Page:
But not in the ancient mindset of the first century citizen. To them, casting lots or throwing dice aren’t just the means of making a decision, but the means of invoking a god’s decision. Superstition highly nuances this game. What results isn’t chance or luck, but divine ordination. God controls the outcome, ergo, what transpires is more than fair, it’s decreed.

Apparently, in this ancient game—which carries ideas which are still prevalent today—it’s God who decides who rises and falls, who succeeds and fails. God is seen on the side of the winner, not the loser. In a roundabout way, it’s God who draws the lines between “us” and “them”; it’s God who blesses and sponsors the competitive instinctive for material progress. God, in this thinking, personally elects the world’s champions; they’re the ones who’ll receive the material award. The divine intervenes and, in this scenario, the victor will walk away with a seamless robe.

What a contrast.

As four roman militia roll dice, invoking the divine to act on their behalf and choose who should be the worthy owner of a fine robe, God hangs bleeding and choking for breath on a cross mere feet away from them. In the shadow of the cross, all this so-called “divine ordination” is exposed for what it really is, and what it has always been; men using god as a scapegoat to their schemes and dreams.

The cross unveils the truth. God is not the one blessing and legitimizing the human activity of tearing and ripping and gambling over his garment. God is not the one advocating a “winner takes all” philosphy, or defining “us” from “them”, or prospering his favourites by giving them what they desire. God is not the one deciding who has, and who has not. God’s hands are pierced, and he hangs naked, unclothed before the world, giving himself for the healing of the nations.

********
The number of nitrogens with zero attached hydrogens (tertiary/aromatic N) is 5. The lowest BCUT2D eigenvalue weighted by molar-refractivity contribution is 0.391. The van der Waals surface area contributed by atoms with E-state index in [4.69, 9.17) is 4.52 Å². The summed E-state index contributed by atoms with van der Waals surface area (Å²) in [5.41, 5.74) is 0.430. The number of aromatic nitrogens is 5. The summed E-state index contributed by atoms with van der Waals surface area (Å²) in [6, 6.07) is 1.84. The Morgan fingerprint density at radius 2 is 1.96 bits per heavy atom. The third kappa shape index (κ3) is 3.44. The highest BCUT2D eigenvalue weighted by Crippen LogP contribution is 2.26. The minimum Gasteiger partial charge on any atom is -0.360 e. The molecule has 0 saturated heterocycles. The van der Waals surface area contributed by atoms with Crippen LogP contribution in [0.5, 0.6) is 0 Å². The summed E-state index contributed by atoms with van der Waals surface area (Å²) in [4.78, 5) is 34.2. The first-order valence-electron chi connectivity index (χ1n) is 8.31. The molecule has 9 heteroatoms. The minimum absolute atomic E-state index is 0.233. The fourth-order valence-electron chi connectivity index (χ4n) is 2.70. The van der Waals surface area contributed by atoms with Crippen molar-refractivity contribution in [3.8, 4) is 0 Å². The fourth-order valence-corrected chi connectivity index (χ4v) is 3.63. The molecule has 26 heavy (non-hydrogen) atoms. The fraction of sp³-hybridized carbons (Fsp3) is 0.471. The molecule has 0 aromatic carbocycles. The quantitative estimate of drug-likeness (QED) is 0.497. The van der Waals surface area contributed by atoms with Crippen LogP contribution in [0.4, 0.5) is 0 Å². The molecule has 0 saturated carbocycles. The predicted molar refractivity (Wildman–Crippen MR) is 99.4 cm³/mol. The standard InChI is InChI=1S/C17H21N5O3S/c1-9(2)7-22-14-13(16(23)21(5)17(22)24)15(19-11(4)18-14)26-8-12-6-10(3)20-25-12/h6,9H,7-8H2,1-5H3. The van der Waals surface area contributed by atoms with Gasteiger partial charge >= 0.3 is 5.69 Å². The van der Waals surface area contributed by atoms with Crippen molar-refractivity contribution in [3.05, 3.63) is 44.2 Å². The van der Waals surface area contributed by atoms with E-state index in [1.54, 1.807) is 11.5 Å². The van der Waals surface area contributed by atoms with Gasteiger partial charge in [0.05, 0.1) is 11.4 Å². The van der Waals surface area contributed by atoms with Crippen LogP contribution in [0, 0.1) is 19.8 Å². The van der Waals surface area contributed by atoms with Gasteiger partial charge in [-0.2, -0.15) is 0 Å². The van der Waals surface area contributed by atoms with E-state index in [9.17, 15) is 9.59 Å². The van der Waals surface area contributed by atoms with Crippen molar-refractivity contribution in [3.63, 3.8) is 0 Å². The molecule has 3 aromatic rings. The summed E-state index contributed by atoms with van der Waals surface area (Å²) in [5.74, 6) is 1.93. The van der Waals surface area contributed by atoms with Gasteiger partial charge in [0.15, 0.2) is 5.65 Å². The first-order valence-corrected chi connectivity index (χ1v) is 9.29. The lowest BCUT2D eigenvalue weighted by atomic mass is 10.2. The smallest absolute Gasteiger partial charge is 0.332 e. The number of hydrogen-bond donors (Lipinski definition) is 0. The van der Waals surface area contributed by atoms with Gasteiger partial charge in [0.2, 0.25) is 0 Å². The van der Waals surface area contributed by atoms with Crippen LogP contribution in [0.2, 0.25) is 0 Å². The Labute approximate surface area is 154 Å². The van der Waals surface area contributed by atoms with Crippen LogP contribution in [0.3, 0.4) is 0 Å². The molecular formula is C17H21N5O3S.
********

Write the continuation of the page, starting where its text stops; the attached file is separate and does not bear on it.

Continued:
At the cross, the tree of life for all humanity, mankind is revealed to be grasping for the power to coerce and control, and invoking the heavenly powers to perform to their will.

At the cross, four individuals, undeterred by the surrounding sound of lamenting and grieving, raucous and jeering voices, toss dice over divine property using a twisted concept of divine privilege.

And yet over this act, through what must have been a weakening and spluttering voice, piercing the atmosphere of dissonance, Jesus cries out with what little breath he has remaining, ‘Father, forgive these people, because they don’t know what they are doing’.

Just like the creation story, God speaks his loving and liberating oration into a world caught in the oppressive grip of chaos and darkness.

But I wonder, how many in the swarm about him gave any credence to these words?

It’s a powerful scene. A moment of history which highlights the difference between God and men.

It’s sobering to consider this contrast between human and divine acts; this distinction between what we think God wants and does, and what God actually wants and does.


The above is an extract of Living The Dream? (Writing in progress).

Tristan Sherwin is the author of Love: Expressed (available now)